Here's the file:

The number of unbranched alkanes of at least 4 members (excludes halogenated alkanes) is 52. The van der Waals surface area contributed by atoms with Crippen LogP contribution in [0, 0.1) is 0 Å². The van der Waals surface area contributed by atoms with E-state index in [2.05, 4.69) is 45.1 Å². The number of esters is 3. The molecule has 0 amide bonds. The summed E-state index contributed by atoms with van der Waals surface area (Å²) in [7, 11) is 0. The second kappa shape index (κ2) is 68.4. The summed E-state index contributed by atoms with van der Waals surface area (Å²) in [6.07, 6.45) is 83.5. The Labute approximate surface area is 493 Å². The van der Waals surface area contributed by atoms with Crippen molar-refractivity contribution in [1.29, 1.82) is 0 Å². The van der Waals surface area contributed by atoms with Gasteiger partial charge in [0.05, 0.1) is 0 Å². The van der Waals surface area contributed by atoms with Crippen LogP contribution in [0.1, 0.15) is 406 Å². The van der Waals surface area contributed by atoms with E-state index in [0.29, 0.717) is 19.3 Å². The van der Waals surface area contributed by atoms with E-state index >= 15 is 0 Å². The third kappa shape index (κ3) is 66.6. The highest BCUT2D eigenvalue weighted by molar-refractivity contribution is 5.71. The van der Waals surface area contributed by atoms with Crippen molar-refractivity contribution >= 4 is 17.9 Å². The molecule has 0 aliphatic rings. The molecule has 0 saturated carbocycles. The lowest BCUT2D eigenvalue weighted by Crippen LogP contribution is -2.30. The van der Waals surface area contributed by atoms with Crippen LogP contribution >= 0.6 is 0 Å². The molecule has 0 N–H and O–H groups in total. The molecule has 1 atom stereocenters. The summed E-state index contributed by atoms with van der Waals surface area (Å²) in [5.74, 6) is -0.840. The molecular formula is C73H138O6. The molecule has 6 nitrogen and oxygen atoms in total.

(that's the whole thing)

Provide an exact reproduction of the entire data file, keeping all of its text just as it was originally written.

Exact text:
The number of unbranched alkanes of at least 4 members (excludes halogenated alkanes) is 52. The van der Waals surface area contributed by atoms with Crippen LogP contribution in [0, 0.1) is 0 Å². The van der Waals surface area contributed by atoms with E-state index in [2.05, 4.69) is 45.1 Å². The number of esters is 3. The molecule has 0 amide bonds. The summed E-state index contributed by atoms with van der Waals surface area (Å²) in [7, 11) is 0. The second kappa shape index (κ2) is 68.4. The summed E-state index contributed by atoms with van der Waals surface area (Å²) in [6.07, 6.45) is 83.5. The Labute approximate surface area is 493 Å². The van der Waals surface area contributed by atoms with Crippen molar-refractivity contribution in [1.29, 1.82) is 0 Å². The van der Waals surface area contributed by atoms with Gasteiger partial charge in [0.05, 0.1) is 0 Å². The van der Waals surface area contributed by atoms with Crippen LogP contribution in [0.1, 0.15) is 406 Å². The van der Waals surface area contributed by atoms with E-state index in [0.29, 0.717) is 19.3 Å². The van der Waals surface area contributed by atoms with E-state index >= 15 is 0 Å². The third kappa shape index (κ3) is 66.6. The highest BCUT2D eigenvalue weighted by molar-refractivity contribution is 5.71. The van der Waals surface area contributed by atoms with Crippen molar-refractivity contribution >= 4 is 17.9 Å². The molecule has 0 aliphatic rings. The molecule has 0 saturated carbocycles. The lowest BCUT2D eigenvalue weighted by Crippen LogP contribution is -2.30. The van der Waals surface area contributed by atoms with Crippen LogP contribution >= 0.6 is 0 Å². The molecule has 0 N–H and O–H groups in total. The molecule has 1 atom stereocenters. The summed E-state index contributed by atoms with van der Waals surface area (Å²) in [5.74, 6) is -0.840. The molecular formula is C73H138O6. The molecule has 6 nitrogen and oxygen atoms in total.